Naloxone Distribution – This is an update about how public health is implementing the Ontario Naloxone Program, which, among other things, sees naloxone kits distributed to community partners who qualify including health organizations, drug programs, shelters and outreach programs, police, emergency medical services (EMS), St. John’s Ambulance, and hospitals with emergency departments. Although the kits were distributed to four new locations this year, the request to give one to the main branch of the Guelph Public Library was denied by the ONP. Training will naloxone will expand to other departments beyond Community Health laster this year.
Sexual Health Program 2023 – This report will set up the first presentation of the meeting, and provides an overview of how public health addresses the three main standards of community sexual health which are immunization, infectious and communicable diseases prevention and control, and substance use and injury prevention. Public health provides testing and case management for STIs like gonorrhea, chlamydia and syphilis, plus vaccines if people quality. Public health plans on expanding to family planning and pregnancy counselling in 2023 including access to contraception for residents of the region who can’t afford medication.
Trends in Reported Sexually Transmitted Infections in Wellington-Dufferin-Guelph: 2022 – The Sexual Health Program is going to be getting a good work out because the annual rates of chlamydia and syphilis increased in 2022 versus 2021.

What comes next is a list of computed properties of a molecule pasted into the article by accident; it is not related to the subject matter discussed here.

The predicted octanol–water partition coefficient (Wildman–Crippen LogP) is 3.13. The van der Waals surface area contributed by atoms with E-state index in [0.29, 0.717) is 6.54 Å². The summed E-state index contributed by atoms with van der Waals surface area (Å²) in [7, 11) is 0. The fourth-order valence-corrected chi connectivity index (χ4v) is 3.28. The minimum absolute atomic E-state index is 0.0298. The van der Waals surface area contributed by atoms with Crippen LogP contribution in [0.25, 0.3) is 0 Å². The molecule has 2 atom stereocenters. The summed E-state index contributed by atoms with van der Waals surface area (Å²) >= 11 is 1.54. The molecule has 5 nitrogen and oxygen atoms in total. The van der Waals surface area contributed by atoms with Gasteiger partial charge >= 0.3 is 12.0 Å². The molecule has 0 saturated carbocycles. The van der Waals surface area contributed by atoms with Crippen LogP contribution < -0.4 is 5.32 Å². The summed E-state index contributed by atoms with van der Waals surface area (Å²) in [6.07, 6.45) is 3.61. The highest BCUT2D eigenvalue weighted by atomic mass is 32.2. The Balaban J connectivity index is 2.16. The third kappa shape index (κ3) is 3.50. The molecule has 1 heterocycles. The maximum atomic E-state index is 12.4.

The number of syphilis cases only went up by three cases in 2022 when compared to 2021, so the real problem is chlamydia, which went up by 111 cases year-over-year. Now granted, this is lower than the provincial rate, but rates of chlamydia are higher in women when compared to men. In terms of looking at the glass half-full, chlamydia rates are down when compared to 2018 and 2019.
The rate of gonorrhea remained steady in 2022, but in this instance it’s the men that are over represented in new cases versus the women, and there were also fewer new cases of HIV infection in 2022 when compared to 2021. At the same time, the Mpox outbreak never really seemed to happen with fewer than 10 total cases in the region.
Public health intends to expand STI testing in 2023 with extended clinic hours and by adding more physicians. Testing and counselling on sexually transmitted infections was scaled way back until last summer for obvious reasons.
Long-Term Care Home/Retirement Home COVID-19 and Influenza Vaccination Rates 2022 – Separate from the above report about community-wide vaccination, this report focuses exclusively on the staff and residents of the region’s long-term care and retirement homes. On that count, between 90 and 93 per cent of residents on average got their flu shot and nearly 82 per cent got their COVID-19 fall booster.